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GARDENING: African Inspirations

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This Heritage Day, celebrate South Africa’s diverse flora and use indigenous plants in your own garden to capture the colour and spirit of our country

As we join hands to celebrate our South African culture on Tuesday, take a moment to appreciate the country’s diverse and intriguing floral heritage.

South Africa is rich with biodiversity and our flora in nine biomes provides habitats for abundant wildlife.

Fynbos is one of our most famous biomes, covering less than 7% of the country, and includes species such as pincushions, buchu, restios and proteas, of which the king protea (Protea cynaroides) is our national flower.

The Cape Floral Region is one of South Africa’s eight Unesco World Heritage sites.

Local is lekker

Landscape designer Joy Phala plans to design a garden that celebrates culture and biodiversity. Picture: Lebogang Tlhako

Landscape designer and organic gardener Joy Phala, says it’s a myth that indigenous South African plants lack aesthetic appeal for landscape design.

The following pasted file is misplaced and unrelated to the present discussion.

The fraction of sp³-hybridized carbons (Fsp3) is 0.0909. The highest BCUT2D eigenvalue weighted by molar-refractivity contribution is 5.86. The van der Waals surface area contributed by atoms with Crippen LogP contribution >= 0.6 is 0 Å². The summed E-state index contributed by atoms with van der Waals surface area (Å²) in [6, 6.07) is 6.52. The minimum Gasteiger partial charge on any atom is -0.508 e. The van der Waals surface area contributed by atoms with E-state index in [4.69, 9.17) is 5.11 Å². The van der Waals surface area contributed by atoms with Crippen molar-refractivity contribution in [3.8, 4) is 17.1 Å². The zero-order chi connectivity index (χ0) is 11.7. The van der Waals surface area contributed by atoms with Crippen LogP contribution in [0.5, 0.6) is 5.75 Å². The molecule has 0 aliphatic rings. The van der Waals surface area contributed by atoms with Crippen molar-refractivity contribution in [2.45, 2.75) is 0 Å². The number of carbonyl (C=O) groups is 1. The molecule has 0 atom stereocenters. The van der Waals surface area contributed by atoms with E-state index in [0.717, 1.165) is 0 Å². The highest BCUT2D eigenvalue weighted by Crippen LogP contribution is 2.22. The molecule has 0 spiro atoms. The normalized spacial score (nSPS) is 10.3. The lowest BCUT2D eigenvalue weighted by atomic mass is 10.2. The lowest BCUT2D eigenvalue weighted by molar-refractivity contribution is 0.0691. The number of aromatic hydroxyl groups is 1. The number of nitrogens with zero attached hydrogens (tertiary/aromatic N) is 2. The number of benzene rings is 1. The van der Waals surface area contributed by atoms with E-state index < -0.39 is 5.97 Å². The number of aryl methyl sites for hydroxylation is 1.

“It’s also a myth that the indigenous plant palette is not significantly diverse and requires supplementation,” said Phala. “The reality is that South Africa has one of the highest ranges of biodiversity in the world. About 10% of the world’s flowering species is concentrated in this corner of our globe.”

Phala is one of several landscapers invited to design gardens for the Johannesburg International Flower Show being hosted at Waterfall City near Kyalami from October 30 to November 3. The country’s leading landscape designers, as well as talented newcomers, will create showcase gardens, artisan gardens and theme gardens for show.

Phala’s pending design is a nod to her Zulu heritage. The garden, entitled Urban Zulu: An Indigenous Edible Garden, is a contemporary interpretation of childhood memories of village life, its natural landscapes with wetlands, edible wild berries, fruit, vegetables and medicines growing among non-edible flora.